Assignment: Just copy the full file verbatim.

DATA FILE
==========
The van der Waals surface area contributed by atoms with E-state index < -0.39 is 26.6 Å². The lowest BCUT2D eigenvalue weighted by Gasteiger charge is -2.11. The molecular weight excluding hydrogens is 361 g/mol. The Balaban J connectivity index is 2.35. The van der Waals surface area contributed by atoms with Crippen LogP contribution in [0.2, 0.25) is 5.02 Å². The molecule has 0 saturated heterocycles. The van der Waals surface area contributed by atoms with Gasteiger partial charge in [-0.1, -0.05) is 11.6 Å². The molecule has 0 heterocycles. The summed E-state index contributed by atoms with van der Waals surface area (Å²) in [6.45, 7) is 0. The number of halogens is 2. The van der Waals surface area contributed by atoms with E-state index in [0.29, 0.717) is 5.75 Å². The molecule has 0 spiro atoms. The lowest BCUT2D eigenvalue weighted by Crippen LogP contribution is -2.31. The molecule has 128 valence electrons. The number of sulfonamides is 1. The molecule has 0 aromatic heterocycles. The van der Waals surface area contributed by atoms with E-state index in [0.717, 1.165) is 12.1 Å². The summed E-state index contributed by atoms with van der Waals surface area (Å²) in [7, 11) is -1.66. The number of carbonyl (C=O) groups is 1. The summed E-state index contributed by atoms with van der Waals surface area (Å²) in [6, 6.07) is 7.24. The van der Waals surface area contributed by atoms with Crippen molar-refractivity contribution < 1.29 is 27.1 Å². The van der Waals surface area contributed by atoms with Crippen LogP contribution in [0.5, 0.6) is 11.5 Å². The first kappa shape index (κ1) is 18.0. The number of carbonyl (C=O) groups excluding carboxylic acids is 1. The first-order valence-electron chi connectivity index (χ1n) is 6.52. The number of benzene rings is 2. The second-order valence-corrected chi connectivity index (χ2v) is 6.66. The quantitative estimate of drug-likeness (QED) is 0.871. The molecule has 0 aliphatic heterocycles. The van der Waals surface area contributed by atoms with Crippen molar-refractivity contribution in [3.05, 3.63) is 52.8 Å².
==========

The van der Waals surface area contributed by atoms with E-state index < -0.39 is 26.6 Å². The lowest BCUT2D eigenvalue weighted by Gasteiger charge is -2.11. The molecular weight excluding hydrogens is 361 g/mol. The Balaban J connectivity index is 2.35. The van der Waals surface area contributed by atoms with Crippen LogP contribution in [0.2, 0.25) is 5.02 Å². The molecule has 0 saturated heterocycles. The van der Waals surface area contributed by atoms with Gasteiger partial charge in [-0.1, -0.05) is 11.6 Å². The molecule has 0 heterocycles. The summed E-state index contributed by atoms with van der Waals surface area (Å²) in [6.45, 7) is 0. The number of halogens is 2. The van der Waals surface area contributed by atoms with E-state index in [0.29, 0.717) is 5.75 Å². The molecule has 0 spiro atoms. The lowest BCUT2D eigenvalue weighted by Crippen LogP contribution is -2.31. The molecule has 128 valence electrons. The number of sulfonamides is 1. The molecule has 0 aromatic heterocycles. The van der Waals surface area contributed by atoms with E-state index in [0.717, 1.165) is 12.1 Å². The summed E-state index contributed by atoms with van der Waals surface area (Å²) in [7, 11) is -1.66. The number of carbonyl (C=O) groups is 1. The summed E-state index contributed by atoms with van der Waals surface area (Å²) in [6, 6.07) is 7.24. The van der Waals surface area contributed by atoms with Crippen molar-refractivity contribution < 1.29 is 27.1 Å². The van der Waals surface area contributed by atoms with Crippen LogP contribution in [0.5, 0.6) is 11.5 Å². The first kappa shape index (κ1) is 18.0. The number of carbonyl (C=O) groups excluding carboxylic acids is 1. The first-order valence-electron chi connectivity index (χ1n) is 6.52. The number of benzene rings is 2. The second-order valence-corrected chi connectivity index (χ2v) is 6.66. The quantitative estimate of drug-likeness (QED) is 0.871. The molecule has 0 aliphatic heterocycles. The van der Waals surface area contributed by atoms with Crippen molar-refractivity contribution in [3.05, 3.63) is 52.8 Å².